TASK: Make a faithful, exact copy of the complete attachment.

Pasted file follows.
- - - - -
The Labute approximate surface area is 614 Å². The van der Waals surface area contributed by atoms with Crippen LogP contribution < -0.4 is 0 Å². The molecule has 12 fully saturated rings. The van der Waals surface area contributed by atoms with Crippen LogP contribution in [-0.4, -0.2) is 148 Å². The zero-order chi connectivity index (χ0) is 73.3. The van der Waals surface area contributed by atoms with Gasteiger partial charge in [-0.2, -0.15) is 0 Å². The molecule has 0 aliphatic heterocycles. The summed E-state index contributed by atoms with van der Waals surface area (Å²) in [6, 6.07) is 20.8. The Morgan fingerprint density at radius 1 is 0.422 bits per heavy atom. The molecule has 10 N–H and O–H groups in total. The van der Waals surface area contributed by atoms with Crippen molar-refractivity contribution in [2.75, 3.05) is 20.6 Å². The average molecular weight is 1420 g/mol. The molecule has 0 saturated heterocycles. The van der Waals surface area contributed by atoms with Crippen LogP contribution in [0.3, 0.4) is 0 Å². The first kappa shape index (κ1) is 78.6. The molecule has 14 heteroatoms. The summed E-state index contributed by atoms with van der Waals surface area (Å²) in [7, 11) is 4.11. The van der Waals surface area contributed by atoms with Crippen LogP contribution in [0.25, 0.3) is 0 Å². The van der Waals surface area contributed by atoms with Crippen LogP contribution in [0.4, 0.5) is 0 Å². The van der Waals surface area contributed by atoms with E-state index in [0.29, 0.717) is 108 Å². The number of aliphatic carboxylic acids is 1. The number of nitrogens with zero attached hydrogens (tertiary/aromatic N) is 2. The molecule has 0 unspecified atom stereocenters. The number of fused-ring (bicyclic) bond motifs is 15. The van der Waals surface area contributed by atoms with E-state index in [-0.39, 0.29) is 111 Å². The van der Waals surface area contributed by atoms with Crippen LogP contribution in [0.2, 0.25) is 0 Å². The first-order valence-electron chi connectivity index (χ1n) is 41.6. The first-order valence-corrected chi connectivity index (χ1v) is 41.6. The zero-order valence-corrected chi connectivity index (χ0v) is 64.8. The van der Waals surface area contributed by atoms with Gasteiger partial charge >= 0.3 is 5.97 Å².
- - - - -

The Labute approximate surface area is 614 Å². The van der Waals surface area contributed by atoms with Crippen LogP contribution < -0.4 is 0 Å². The molecule has 12 fully saturated rings. The van der Waals surface area contributed by atoms with Crippen LogP contribution in [-0.4, -0.2) is 148 Å². The zero-order chi connectivity index (χ0) is 73.3. The van der Waals surface area contributed by atoms with Gasteiger partial charge in [-0.2, -0.15) is 0 Å². The molecule has 0 aliphatic heterocycles. The summed E-state index contributed by atoms with van der Waals surface area (Å²) in [6, 6.07) is 20.8. The Morgan fingerprint density at radius 1 is 0.422 bits per heavy atom. The molecule has 10 N–H and O–H groups in total. The van der Waals surface area contributed by atoms with Crippen molar-refractivity contribution in [2.75, 3.05) is 20.6 Å². The average molecular weight is 1420 g/mol. The molecule has 0 saturated heterocycles. The van der Waals surface area contributed by atoms with Crippen LogP contribution in [0.3, 0.4) is 0 Å². The first kappa shape index (κ1) is 78.6. The molecule has 14 heteroatoms. The summed E-state index contributed by atoms with van der Waals surface area (Å²) in [7, 11) is 4.11. The van der Waals surface area contributed by atoms with Crippen LogP contribution in [0.25, 0.3) is 0 Å². The van der Waals surface area contributed by atoms with Crippen LogP contribution in [0.4, 0.5) is 0 Å². The van der Waals surface area contributed by atoms with E-state index in [0.29, 0.717) is 108 Å². The number of aliphatic carboxylic acids is 1. The number of nitrogens with zero attached hydrogens (tertiary/aromatic N) is 2. The molecule has 0 unspecified atom stereocenters. The number of fused-ring (bicyclic) bond motifs is 15. The van der Waals surface area contributed by atoms with E-state index in [-0.39, 0.29) is 111 Å². The van der Waals surface area contributed by atoms with Crippen LogP contribution in [0.2, 0.25) is 0 Å². The first-order valence-electron chi connectivity index (χ1n) is 41.6. The first-order valence-corrected chi connectivity index (χ1v) is 41.6. The zero-order valence-corrected chi connectivity index (χ0v) is 64.8. The van der Waals surface area contributed by atoms with Gasteiger partial charge >= 0.3 is 5.97 Å².